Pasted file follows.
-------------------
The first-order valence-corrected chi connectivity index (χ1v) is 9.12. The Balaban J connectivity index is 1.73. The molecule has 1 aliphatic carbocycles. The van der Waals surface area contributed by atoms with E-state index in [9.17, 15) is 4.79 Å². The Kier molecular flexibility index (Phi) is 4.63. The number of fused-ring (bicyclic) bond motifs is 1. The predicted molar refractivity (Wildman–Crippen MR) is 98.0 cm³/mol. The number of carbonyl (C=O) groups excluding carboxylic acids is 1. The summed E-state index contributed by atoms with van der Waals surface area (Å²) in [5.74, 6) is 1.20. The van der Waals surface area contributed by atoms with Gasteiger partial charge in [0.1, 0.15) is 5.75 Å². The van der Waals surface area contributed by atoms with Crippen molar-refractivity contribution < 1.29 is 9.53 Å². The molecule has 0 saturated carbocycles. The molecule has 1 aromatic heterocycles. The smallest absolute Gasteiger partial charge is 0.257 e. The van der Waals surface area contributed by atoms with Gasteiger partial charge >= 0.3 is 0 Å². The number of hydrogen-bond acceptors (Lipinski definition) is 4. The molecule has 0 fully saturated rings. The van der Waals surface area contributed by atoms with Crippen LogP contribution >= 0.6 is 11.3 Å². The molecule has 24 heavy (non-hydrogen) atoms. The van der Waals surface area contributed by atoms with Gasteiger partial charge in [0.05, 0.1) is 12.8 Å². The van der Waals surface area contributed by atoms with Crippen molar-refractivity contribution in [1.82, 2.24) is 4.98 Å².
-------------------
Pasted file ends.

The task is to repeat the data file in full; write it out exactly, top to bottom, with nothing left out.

The first-order valence-corrected chi connectivity index (χ1v) is 9.12. The Balaban J connectivity index is 1.73. The molecule has 1 aliphatic carbocycles. The van der Waals surface area contributed by atoms with E-state index in [9.17, 15) is 4.79 Å². The Kier molecular flexibility index (Phi) is 4.63. The number of fused-ring (bicyclic) bond motifs is 1. The predicted molar refractivity (Wildman–Crippen MR) is 98.0 cm³/mol. The number of carbonyl (C=O) groups excluding carboxylic acids is 1. The summed E-state index contributed by atoms with van der Waals surface area (Å²) in [5.74, 6) is 1.20. The van der Waals surface area contributed by atoms with Gasteiger partial charge in [0.1, 0.15) is 5.75 Å². The van der Waals surface area contributed by atoms with Crippen molar-refractivity contribution < 1.29 is 9.53 Å². The molecule has 0 saturated carbocycles. The molecule has 1 aromatic heterocycles. The smallest absolute Gasteiger partial charge is 0.257 e. The van der Waals surface area contributed by atoms with Gasteiger partial charge >= 0.3 is 0 Å². The number of hydrogen-bond acceptors (Lipinski definition) is 4. The molecule has 0 fully saturated rings. The van der Waals surface area contributed by atoms with Crippen LogP contribution >= 0.6 is 11.3 Å². The molecule has 24 heavy (non-hydrogen) atoms. The van der Waals surface area contributed by atoms with Gasteiger partial charge in [0.05, 0.1) is 12.8 Å². The van der Waals surface area contributed by atoms with Crippen molar-refractivity contribution in [1.82, 2.24) is 4.98 Å².